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From the Design Quarterly: How do designers use narrative as a tool?

July 16, 2018

By Greg Meyer

Ask an expert: The art of storytelling practiced in built projects ranging from America’s most popular attractions to China’s historic fortresses

Storytelling is an important tool in design. Nowhere is this more evident than the world of themed entertainment in which storytelling is foregrounded in the user experience. We checked in with members of our design team in Orlando, Florida, to talk about the art of storytelling as practiced in built projects ranging from America’s most popular attractions to China’s historic fortresses.

Why tell a story? What does storytelling have to do with design?

Greg: Design is a symphony of images that are experienced in time and space. The narrative is the script that ties the images together.

Is using storytelling about seeing things from the user’s perspective early in the process?

Daryl: In our world, storytelling has everything to do with the design of compelling and memorable experiences. The story establishes the framework for how we make design decisions. Everything is filtered through the lens of the story—how does each component relate to or enrich the perspective?

What are some of the tools in storytelling?

Daryl: We make extensive use of quick sketches, illustrations, renderings, storyboards, experience mapping techniques, even character narratives. Lately, we have also been developing animated videos with narration that help our clients understand and visualize the intent.

Design is a symphony of images, experienced in time and space. The story narrative weaves image, context, culture, and history to deliver an enriched human experience.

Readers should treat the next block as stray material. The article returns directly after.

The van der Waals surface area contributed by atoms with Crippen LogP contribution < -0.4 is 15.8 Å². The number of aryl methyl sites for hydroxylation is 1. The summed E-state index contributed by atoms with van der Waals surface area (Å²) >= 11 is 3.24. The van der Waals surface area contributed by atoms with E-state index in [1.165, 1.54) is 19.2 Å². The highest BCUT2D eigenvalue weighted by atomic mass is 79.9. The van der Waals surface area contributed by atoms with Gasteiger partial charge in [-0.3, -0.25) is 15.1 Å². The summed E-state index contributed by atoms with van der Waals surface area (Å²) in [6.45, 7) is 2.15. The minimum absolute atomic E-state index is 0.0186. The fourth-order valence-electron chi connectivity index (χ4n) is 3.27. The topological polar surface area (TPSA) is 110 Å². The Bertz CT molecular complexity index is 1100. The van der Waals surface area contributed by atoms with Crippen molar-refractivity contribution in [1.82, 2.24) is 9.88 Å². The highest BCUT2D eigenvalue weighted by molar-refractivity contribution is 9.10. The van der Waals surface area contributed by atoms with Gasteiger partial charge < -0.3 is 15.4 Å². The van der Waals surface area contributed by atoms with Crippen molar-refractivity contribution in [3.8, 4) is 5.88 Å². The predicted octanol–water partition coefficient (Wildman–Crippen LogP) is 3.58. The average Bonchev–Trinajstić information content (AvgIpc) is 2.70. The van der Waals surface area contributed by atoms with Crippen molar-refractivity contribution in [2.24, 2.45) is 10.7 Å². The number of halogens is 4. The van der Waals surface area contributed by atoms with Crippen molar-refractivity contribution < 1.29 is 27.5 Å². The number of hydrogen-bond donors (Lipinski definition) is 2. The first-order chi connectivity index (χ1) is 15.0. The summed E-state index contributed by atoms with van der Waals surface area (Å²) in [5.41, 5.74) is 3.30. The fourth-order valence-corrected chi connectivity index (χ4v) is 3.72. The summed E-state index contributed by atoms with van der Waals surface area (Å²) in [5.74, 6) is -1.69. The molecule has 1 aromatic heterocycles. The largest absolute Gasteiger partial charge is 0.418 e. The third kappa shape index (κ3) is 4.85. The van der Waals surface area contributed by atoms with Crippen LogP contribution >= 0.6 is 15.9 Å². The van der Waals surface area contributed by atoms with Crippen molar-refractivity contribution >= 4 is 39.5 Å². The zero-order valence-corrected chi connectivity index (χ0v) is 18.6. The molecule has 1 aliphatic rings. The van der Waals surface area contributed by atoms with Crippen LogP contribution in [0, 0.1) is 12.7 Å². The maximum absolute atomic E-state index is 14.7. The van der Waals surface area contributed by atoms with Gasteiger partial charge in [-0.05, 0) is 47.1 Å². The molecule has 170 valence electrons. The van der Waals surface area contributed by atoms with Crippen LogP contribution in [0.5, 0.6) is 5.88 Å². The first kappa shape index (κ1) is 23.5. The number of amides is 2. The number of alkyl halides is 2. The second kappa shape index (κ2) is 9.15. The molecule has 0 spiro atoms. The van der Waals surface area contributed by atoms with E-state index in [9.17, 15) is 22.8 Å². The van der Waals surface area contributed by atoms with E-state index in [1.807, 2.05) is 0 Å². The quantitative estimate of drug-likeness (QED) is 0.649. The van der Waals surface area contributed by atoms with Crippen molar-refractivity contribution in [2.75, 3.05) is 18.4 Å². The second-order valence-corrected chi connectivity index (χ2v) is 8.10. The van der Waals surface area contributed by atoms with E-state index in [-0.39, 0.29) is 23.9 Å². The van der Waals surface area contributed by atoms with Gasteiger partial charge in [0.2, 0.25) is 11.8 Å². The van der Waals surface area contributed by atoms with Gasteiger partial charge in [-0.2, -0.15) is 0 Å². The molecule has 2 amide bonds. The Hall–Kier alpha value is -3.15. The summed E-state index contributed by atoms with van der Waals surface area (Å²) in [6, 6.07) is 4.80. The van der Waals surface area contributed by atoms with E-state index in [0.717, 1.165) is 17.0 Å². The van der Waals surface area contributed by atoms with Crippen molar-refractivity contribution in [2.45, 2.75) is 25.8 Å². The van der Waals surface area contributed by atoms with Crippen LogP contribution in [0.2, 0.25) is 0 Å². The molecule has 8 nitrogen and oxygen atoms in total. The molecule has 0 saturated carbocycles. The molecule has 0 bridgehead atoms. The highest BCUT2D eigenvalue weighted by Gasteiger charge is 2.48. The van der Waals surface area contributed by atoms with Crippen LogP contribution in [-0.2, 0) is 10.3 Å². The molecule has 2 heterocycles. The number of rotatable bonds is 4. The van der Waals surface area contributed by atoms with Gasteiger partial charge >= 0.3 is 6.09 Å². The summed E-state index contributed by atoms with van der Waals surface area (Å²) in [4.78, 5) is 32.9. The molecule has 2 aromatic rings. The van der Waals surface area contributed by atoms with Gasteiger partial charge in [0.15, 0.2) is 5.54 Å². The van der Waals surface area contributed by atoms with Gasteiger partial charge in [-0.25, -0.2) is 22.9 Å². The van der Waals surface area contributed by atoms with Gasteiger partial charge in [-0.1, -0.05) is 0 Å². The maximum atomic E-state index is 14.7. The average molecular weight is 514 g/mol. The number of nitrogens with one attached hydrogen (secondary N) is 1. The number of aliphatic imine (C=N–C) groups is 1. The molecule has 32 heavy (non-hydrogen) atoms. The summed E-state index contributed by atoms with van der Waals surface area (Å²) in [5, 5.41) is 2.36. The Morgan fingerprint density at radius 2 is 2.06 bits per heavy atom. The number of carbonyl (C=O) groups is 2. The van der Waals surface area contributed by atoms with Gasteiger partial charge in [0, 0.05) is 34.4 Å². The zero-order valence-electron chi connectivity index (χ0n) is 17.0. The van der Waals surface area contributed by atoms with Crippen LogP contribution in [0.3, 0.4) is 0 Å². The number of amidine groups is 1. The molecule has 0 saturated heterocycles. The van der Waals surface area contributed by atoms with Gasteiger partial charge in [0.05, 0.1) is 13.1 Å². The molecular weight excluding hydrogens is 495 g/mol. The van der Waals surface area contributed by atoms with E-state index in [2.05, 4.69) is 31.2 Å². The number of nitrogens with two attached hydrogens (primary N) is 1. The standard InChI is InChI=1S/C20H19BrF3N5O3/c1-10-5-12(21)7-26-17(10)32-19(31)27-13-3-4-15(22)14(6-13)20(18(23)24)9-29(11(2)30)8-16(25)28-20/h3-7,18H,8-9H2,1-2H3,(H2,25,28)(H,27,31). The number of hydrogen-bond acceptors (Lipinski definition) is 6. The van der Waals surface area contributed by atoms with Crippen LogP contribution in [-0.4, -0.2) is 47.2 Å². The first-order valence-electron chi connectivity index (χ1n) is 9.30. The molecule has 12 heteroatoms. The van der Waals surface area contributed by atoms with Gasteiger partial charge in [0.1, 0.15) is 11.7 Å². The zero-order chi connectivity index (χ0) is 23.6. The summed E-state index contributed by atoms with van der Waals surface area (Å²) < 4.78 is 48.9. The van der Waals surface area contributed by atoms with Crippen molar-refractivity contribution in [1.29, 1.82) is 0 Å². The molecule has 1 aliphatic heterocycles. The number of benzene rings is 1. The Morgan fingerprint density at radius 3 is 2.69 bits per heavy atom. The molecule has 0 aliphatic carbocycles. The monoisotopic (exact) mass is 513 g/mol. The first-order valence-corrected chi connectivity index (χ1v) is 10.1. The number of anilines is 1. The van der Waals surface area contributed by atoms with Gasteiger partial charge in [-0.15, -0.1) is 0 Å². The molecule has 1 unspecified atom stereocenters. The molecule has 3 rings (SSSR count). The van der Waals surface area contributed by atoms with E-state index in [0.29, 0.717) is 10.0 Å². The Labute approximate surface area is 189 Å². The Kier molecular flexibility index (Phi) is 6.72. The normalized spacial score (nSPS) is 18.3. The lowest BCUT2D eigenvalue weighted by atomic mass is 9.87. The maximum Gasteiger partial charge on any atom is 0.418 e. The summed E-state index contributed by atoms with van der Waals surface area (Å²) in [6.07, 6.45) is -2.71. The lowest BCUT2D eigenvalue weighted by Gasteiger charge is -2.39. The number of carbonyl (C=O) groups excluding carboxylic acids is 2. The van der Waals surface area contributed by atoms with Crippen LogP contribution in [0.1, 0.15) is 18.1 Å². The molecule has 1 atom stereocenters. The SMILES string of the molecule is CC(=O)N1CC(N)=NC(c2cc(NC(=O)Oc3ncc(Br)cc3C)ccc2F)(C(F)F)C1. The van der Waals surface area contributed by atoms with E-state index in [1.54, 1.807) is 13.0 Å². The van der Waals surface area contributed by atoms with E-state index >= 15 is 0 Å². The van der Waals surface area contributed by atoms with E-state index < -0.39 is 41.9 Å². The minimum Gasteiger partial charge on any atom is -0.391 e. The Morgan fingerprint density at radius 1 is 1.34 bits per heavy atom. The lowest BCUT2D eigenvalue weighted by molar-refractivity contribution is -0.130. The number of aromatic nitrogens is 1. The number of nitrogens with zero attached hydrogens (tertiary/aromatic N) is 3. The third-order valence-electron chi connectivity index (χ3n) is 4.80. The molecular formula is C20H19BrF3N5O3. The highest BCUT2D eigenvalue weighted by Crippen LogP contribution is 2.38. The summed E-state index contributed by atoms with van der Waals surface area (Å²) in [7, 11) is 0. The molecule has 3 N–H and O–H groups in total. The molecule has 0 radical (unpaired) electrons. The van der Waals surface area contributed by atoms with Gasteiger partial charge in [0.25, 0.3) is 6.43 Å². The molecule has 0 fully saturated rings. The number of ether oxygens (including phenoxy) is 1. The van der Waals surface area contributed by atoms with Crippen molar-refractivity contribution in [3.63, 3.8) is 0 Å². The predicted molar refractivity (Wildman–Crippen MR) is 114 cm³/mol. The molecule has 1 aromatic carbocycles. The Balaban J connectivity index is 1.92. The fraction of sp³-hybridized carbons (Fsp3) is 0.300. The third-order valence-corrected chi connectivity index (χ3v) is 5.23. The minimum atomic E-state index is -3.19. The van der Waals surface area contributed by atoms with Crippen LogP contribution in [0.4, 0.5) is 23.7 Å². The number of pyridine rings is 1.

Does this mean you literally write a storybook in some instances?

Daryl: Yes, it does. We have done this with varying levels of detail, from elaborate stories explaining the full range of the guest experience to more summarized statements about goals with appropriate messages.

What makes a story a good fit?

Daryl: With experience and lots of vetting, we can feel confident in matching the story to the project goals and objectives.

Entry to Tulsi historic site Haliongtun, China.

Audiences are interested in authenticity as well as experiences. Does this put more of the onus on designers to infuse that in the design?

Greg: The need for authentic elements can vary depending on the project. Creating an authentic sense of place for a bay front park experience is different from creating a themed attraction experience. Staying true to the storyline is important to the design process and the guest experience and the level of authenticity will vary with project types.

Are there any projects where storytelling was particularly important?

Greg: We did a project for a client in China who was developing a guest experience and tourist destination at the Great Wall of China in Badaling. Understanding the role this portion of the Great Wall played in China’s history was extremely important. The historical narrative that supports the experience was surprising to us and, we hear, to many Chinese visitors.

Storytelling can bring history or cherished characters to life. The possibilities are limitless.

  • Greg Meyer

    With more than 35 years of experience in hospitality and resort design, planning, entertainment design, urban design, and landscape architecture, Greg brings a unique creative vision to every project.

    Contact Greg
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